Now, in order to get the user to do what you want them to do (either learn more about Toyota’s current cars or locate a dealership), you are forcing them to think to type in the URL and then start that process. It’s very ambitious of Toyota to assume they can keep a potential customer’s attention that long.

While social media is great for many things (and I fully endorse the it as a marketing channel), it will and never should replace your website. What happens if Facebook goes away? What about the next big community that starts up — are you going to have to rebuild over there? Don’t make the mistake of overvaluing social media and neglecting your own website. It will haunt you in the long run.

 Why Social Media Will Never Replace My Website
Taylor Pratt is the Product Marketing Manager at Raven Internet Marketing Tools. With Raven you can conduct research and analysis, manage link building campaigns, track search engine trends, instantly produce ROI reports for SEO and SMM campaigns, and collaborate with team members with intuitive multi-user features.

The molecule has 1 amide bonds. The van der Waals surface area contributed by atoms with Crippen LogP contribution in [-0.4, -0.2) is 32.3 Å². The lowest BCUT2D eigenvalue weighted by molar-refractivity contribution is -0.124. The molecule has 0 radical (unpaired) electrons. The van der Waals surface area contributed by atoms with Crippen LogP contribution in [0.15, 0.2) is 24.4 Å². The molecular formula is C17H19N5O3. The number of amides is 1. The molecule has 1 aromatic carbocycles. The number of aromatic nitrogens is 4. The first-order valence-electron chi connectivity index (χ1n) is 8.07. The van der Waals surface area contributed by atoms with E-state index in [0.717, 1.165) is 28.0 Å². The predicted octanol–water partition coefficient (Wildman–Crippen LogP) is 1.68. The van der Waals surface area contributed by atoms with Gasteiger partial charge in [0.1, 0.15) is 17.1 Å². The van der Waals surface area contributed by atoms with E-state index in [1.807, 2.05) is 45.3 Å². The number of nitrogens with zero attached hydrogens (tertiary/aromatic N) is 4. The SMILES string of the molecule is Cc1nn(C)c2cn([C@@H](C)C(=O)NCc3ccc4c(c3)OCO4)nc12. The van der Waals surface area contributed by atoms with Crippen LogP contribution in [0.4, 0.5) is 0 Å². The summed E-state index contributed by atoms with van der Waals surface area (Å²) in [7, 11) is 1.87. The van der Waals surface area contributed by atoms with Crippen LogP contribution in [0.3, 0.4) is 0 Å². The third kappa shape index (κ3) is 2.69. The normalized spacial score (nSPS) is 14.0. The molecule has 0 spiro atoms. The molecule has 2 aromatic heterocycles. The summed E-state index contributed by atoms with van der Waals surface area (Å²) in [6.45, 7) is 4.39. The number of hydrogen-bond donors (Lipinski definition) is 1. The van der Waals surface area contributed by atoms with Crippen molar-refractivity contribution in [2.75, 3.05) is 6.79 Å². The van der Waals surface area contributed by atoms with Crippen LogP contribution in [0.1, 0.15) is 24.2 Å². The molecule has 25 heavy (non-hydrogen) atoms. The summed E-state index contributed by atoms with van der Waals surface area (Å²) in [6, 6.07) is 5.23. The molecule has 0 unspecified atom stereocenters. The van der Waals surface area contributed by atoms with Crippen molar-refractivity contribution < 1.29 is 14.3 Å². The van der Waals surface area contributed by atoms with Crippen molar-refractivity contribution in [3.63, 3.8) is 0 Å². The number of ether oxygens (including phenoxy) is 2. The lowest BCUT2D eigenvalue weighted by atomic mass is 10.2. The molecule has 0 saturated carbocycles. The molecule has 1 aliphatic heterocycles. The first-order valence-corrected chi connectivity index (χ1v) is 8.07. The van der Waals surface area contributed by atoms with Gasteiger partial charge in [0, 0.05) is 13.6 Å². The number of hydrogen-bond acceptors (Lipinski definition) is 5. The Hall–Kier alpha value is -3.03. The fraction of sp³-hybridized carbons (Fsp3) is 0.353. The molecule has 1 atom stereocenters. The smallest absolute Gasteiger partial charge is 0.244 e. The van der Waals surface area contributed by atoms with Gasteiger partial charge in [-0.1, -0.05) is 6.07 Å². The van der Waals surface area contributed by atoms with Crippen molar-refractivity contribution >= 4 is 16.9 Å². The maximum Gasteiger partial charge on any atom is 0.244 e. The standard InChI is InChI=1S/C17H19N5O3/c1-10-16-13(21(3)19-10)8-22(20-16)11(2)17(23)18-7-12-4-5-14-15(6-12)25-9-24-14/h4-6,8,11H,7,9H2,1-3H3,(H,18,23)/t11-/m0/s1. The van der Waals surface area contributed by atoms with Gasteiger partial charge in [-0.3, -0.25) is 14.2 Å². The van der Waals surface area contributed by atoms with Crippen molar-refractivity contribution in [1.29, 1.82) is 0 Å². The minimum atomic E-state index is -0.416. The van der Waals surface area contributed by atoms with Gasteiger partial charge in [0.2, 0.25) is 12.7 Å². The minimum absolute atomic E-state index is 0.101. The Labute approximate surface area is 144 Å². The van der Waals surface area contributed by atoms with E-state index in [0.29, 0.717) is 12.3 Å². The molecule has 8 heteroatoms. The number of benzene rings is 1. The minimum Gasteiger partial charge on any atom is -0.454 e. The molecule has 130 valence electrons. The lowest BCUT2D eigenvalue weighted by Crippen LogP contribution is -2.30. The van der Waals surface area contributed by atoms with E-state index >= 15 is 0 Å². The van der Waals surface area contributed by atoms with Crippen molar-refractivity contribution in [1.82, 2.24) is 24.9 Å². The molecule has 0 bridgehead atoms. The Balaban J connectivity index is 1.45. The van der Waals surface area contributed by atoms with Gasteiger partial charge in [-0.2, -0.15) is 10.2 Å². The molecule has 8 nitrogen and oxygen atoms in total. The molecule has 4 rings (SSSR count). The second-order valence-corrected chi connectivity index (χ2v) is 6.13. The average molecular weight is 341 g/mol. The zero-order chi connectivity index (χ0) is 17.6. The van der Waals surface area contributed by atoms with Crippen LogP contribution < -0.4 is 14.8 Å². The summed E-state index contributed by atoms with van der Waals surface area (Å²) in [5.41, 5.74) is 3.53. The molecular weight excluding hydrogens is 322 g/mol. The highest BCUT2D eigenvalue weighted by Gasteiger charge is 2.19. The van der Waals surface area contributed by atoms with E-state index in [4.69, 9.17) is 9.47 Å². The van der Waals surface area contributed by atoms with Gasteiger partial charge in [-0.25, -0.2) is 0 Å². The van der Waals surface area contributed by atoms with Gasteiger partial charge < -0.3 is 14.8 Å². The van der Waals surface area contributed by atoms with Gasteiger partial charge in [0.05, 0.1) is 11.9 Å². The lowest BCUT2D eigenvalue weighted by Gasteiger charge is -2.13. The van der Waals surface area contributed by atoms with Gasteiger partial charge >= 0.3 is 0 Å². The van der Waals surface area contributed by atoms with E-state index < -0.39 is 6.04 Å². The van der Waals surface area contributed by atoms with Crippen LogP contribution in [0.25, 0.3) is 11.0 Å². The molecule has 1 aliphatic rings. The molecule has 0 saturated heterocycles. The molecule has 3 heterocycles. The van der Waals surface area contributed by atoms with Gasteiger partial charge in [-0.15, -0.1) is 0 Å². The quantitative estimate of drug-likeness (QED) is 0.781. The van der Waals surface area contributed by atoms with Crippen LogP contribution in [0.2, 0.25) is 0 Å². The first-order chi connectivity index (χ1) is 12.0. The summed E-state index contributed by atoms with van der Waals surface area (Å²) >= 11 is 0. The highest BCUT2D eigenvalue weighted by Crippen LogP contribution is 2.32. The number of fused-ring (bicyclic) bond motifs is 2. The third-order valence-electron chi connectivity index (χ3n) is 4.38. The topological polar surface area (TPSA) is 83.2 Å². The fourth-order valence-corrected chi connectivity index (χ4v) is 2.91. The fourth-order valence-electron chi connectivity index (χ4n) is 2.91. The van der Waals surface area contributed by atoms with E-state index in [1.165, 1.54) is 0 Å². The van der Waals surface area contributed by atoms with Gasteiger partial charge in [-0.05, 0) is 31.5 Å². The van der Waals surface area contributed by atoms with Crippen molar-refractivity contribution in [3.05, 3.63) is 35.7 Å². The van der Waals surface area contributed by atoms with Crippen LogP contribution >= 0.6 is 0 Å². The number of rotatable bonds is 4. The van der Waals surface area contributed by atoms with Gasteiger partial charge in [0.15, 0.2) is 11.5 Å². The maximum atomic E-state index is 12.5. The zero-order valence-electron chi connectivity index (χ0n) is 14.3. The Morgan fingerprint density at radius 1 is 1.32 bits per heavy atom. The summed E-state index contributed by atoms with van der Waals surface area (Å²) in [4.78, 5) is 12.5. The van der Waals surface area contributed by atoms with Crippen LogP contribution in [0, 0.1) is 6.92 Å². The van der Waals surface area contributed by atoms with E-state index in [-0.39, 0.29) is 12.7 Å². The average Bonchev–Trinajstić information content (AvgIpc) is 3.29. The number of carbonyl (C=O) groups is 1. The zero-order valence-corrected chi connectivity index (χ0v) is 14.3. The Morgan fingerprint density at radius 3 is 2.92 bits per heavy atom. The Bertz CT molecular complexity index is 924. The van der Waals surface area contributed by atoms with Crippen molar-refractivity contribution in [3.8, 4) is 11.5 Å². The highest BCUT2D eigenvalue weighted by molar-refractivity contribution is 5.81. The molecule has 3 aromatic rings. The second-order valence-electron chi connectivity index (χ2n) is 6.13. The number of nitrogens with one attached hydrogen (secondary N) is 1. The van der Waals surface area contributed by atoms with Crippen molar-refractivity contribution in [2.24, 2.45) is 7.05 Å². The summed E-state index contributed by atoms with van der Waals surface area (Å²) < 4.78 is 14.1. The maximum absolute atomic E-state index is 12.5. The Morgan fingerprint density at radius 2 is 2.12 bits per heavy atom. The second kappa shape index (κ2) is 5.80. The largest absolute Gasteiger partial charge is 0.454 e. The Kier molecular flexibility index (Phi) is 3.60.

Comments are closed.

10 thoughts on “Why Social Media Will Never Replace My Website

  1. Large companies use their websites as brochures, while their Facebook pages and Twitter feeds are meant to intimately connect with their current and potential customers in a more direct way. If I’m looking for a car in general, I’ll hit the websites, but if the car advertised or the promotion in the ad is one that appeals to me, it’s much better for Toyota to have me go to their social media outlet to drive the sale more directly. It’s not a matter of replacing the website, I don’t think that’s good marketing. I think they are augmenting it.

  2. The idea behind social media sites like Facebook and Twitter is that they are user generated, honest and personal. If I go to Toyota’s website all I will get as a consumer is what Toyota wants me to see, slick copy and good press. If I go to Toyota’s Facebook page or Twitter I can see what real people are saying about their products and can hopefully trust it more than what Toyota has tailored for me to see.

    Of course, Toyota still has control over their Facebook page and they can still alter what I will see but it does give me, as a consumer, a more honest way of viewing what other consumers say about Toyota.

    But no, I don’t think social media sites will replace websites anytime soon.